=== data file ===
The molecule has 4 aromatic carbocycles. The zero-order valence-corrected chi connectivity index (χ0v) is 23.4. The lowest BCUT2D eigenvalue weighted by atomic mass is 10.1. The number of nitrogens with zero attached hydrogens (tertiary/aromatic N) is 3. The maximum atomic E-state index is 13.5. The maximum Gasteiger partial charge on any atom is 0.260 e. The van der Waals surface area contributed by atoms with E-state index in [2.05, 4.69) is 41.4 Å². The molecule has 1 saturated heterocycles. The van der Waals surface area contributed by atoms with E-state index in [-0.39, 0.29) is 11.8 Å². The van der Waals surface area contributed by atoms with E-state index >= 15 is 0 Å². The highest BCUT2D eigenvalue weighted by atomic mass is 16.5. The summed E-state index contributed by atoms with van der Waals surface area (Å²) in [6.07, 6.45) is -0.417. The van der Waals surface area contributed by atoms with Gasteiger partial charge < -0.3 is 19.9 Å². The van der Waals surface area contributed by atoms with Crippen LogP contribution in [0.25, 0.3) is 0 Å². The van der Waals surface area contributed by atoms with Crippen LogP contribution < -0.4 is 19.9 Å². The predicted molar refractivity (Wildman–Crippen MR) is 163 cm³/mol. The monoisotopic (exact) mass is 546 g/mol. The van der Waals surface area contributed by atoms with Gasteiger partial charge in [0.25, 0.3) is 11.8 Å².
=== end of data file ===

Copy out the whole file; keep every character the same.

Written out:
The molecule has 4 aromatic carbocycles. The zero-order valence-corrected chi connectivity index (χ0v) is 23.4. The lowest BCUT2D eigenvalue weighted by atomic mass is 10.1. The number of nitrogens with zero attached hydrogens (tertiary/aromatic N) is 3. The maximum atomic E-state index is 13.5. The maximum Gasteiger partial charge on any atom is 0.260 e. The van der Waals surface area contributed by atoms with E-state index in [2.05, 4.69) is 41.4 Å². The molecule has 1 saturated heterocycles. The van der Waals surface area contributed by atoms with E-state index in [-0.39, 0.29) is 11.8 Å². The van der Waals surface area contributed by atoms with E-state index >= 15 is 0 Å². The highest BCUT2D eigenvalue weighted by atomic mass is 16.5. The summed E-state index contributed by atoms with van der Waals surface area (Å²) in [6.07, 6.45) is -0.417. The van der Waals surface area contributed by atoms with Gasteiger partial charge < -0.3 is 19.9 Å². The van der Waals surface area contributed by atoms with Crippen LogP contribution in [0.25, 0.3) is 0 Å². The van der Waals surface area contributed by atoms with Crippen LogP contribution < -0.4 is 19.9 Å². The predicted molar refractivity (Wildman–Crippen MR) is 163 cm³/mol. The monoisotopic (exact) mass is 546 g/mol. The van der Waals surface area contributed by atoms with Gasteiger partial charge in [0.25, 0.3) is 11.8 Å².